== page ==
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I've been reading up on a vulkan tutorial online, here: https://vulkan-tutorial.com. This question should apply to any 3D rendering API however.

In this lesson https://vulkan-tutorial.com/Vertex_buffers/Index_buffer, the tutorial had just covered using indexed rendering in order to reuse vertices when drawing the following simple two-triangle quad:

Text

The four vertices were assigned red, green, blue and white colours as vertex attributes and the fragment shader had those colours interpolated across the triangles as expected. This leads to the ugly visual artefact on the diagonal where the two triangles meet. As I understand it, the interpolation will only be happening across each triangle, and so where the two triangles meet the interpolation doesn't cross the boundary.

How could you, generally in any rendering api, have the colours smoothly interpolated over all four corners for a nice colour wheel affect without having this hard line?

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    $\begingroup$ By not using linear interpolation. What you are seeing is the discontinuity in the first derivative. Try bilinear interpolation over quads, it will fix it. For polygons with more vertices read up on generalized barycentric coordinates. $\endgroup$ – lightxbulb Aug 7 at 17:01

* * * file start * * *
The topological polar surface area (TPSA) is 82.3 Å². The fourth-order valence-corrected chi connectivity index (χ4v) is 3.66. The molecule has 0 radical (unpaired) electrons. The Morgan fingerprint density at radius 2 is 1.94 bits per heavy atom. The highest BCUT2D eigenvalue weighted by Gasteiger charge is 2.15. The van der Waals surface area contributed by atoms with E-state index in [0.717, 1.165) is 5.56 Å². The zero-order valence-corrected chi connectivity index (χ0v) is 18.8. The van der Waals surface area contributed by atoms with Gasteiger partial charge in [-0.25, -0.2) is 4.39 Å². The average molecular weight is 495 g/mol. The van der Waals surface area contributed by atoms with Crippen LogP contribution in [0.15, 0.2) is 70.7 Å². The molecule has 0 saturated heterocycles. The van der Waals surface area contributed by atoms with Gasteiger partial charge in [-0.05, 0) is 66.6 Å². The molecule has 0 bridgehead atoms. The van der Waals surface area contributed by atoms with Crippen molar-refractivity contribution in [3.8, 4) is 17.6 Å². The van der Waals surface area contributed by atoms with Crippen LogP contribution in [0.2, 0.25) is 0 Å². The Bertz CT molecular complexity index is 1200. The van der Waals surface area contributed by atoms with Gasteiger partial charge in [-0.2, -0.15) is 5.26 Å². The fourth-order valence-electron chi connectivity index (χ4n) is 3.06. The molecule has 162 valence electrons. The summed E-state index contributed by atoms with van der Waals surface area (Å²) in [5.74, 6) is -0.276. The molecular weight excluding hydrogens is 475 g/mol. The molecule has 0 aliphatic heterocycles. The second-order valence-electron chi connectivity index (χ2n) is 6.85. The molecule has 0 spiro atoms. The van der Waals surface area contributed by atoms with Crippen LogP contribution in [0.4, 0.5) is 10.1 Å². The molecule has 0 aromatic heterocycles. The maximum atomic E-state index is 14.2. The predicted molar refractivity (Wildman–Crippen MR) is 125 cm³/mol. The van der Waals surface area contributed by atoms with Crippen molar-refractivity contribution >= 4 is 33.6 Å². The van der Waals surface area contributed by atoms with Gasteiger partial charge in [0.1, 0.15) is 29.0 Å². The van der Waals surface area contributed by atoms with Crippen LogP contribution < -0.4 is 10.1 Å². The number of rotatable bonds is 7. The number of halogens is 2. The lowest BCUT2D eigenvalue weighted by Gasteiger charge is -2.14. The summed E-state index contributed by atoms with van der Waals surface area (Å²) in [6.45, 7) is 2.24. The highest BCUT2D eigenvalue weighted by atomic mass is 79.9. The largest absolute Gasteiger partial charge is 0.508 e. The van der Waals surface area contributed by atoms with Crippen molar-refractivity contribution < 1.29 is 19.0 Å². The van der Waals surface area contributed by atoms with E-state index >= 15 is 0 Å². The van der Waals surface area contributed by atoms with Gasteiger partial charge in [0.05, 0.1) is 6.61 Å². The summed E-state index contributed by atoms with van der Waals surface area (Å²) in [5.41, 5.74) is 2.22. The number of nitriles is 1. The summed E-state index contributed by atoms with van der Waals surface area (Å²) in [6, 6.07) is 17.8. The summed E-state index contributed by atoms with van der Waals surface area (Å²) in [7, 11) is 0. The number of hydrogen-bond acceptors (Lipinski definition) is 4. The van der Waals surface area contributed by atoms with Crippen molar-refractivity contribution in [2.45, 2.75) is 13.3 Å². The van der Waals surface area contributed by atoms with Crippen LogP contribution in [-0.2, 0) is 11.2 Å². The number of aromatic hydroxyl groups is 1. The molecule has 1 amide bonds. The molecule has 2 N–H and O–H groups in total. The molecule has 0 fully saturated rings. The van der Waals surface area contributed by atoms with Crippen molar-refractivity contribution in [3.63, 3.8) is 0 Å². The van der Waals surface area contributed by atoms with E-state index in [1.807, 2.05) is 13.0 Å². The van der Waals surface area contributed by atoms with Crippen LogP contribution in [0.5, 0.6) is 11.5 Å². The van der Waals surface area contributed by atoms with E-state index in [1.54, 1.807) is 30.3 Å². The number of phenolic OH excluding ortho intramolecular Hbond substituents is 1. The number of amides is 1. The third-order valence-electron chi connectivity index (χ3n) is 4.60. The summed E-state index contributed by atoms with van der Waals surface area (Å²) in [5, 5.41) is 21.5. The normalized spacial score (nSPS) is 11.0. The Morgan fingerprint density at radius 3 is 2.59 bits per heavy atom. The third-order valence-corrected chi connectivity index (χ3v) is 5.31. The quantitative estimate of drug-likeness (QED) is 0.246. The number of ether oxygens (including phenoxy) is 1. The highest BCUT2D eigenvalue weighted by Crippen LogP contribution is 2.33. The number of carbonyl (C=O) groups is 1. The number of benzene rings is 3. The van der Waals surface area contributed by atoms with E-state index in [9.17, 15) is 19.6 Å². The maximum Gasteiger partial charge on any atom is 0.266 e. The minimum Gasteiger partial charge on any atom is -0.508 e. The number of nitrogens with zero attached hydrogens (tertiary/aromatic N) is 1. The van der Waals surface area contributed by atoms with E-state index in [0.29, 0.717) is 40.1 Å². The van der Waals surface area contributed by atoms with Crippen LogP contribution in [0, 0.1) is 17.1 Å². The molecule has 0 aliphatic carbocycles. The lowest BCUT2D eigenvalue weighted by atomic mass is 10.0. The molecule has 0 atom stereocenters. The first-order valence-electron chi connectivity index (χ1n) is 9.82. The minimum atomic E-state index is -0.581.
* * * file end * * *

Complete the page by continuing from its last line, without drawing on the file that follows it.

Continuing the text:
• $\begingroup$ @lightxbulb thank you for responding - I have had a week of radio silence on stack overflow! $\endgroup$ – Idiotic Shrike Aug 7 at 17:03
  • $\begingroup$ I did bilinear interpolation for UV coordinates on quads here: reedbeta.com/blog/quadrilateral-interpolation-part-2 I just used those UVs to sample a texture, but they could also be used to interpolate color values, or any other attribute values. $\endgroup$ – Nathan Reed Aug 7 at 20:46
  • $\begingroup$ @NathanReed Thank you that looks like a very thorough response! $\endgroup$ – Idiotic Shrike Aug 7 at 20:50

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